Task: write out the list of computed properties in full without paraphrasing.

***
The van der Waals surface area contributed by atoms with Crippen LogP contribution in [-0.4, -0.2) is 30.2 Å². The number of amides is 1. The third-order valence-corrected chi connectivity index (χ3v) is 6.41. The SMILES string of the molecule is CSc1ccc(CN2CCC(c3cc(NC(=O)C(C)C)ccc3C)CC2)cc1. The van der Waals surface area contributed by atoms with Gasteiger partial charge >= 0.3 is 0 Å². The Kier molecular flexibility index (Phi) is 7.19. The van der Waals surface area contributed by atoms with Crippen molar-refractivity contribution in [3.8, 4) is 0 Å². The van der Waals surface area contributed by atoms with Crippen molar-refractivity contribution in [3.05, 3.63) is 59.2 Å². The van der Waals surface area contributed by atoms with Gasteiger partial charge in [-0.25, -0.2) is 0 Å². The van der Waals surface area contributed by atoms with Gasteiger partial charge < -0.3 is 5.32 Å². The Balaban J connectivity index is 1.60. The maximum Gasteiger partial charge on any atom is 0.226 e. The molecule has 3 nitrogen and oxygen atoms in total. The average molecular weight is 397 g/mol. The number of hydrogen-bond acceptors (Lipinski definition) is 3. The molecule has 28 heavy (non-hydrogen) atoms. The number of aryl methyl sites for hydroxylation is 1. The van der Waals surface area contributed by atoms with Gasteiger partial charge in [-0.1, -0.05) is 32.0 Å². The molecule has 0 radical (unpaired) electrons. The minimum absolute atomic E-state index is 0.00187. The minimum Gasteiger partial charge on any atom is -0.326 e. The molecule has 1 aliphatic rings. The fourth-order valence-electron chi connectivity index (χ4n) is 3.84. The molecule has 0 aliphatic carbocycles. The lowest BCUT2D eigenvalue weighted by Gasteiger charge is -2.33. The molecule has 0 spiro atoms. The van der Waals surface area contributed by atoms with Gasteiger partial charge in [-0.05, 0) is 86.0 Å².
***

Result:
The van der Waals surface area contributed by atoms with Crippen LogP contribution in [-0.4, -0.2) is 30.2 Å². The number of amides is 1. The third-order valence-corrected chi connectivity index (χ3v) is 6.41. The SMILES string of the molecule is CSc1ccc(CN2CCC(c3cc(NC(=O)C(C)C)ccc3C)CC2)cc1. The van der Waals surface area contributed by atoms with Gasteiger partial charge >= 0.3 is 0 Å². The Kier molecular flexibility index (Phi) is 7.19. The van der Waals surface area contributed by atoms with Crippen molar-refractivity contribution in [3.8, 4) is 0 Å². The van der Waals surface area contributed by atoms with Crippen molar-refractivity contribution in [3.05, 3.63) is 59.2 Å². The van der Waals surface area contributed by atoms with Gasteiger partial charge in [-0.25, -0.2) is 0 Å². The van der Waals surface area contributed by atoms with Gasteiger partial charge < -0.3 is 5.32 Å². The Balaban J connectivity index is 1.60. The maximum Gasteiger partial charge on any atom is 0.226 e. The molecule has 3 nitrogen and oxygen atoms in total. The average molecular weight is 397 g/mol. The number of hydrogen-bond acceptors (Lipinski definition) is 3. The molecule has 28 heavy (non-hydrogen) atoms. The number of aryl methyl sites for hydroxylation is 1. The van der Waals surface area contributed by atoms with Gasteiger partial charge in [-0.1, -0.05) is 32.0 Å². The molecule has 0 radical (unpaired) electrons. The minimum absolute atomic E-state index is 0.00187. The minimum Gasteiger partial charge on any atom is -0.326 e. The molecule has 1 aliphatic rings. The fourth-order valence-electron chi connectivity index (χ4n) is 3.84. The molecule has 0 aliphatic carbocycles. The lowest BCUT2D eigenvalue weighted by Gasteiger charge is -2.33. The molecule has 0 spiro atoms. The van der Waals surface area contributed by atoms with Gasteiger partial charge in [-0.05, 0) is 86.0 Å².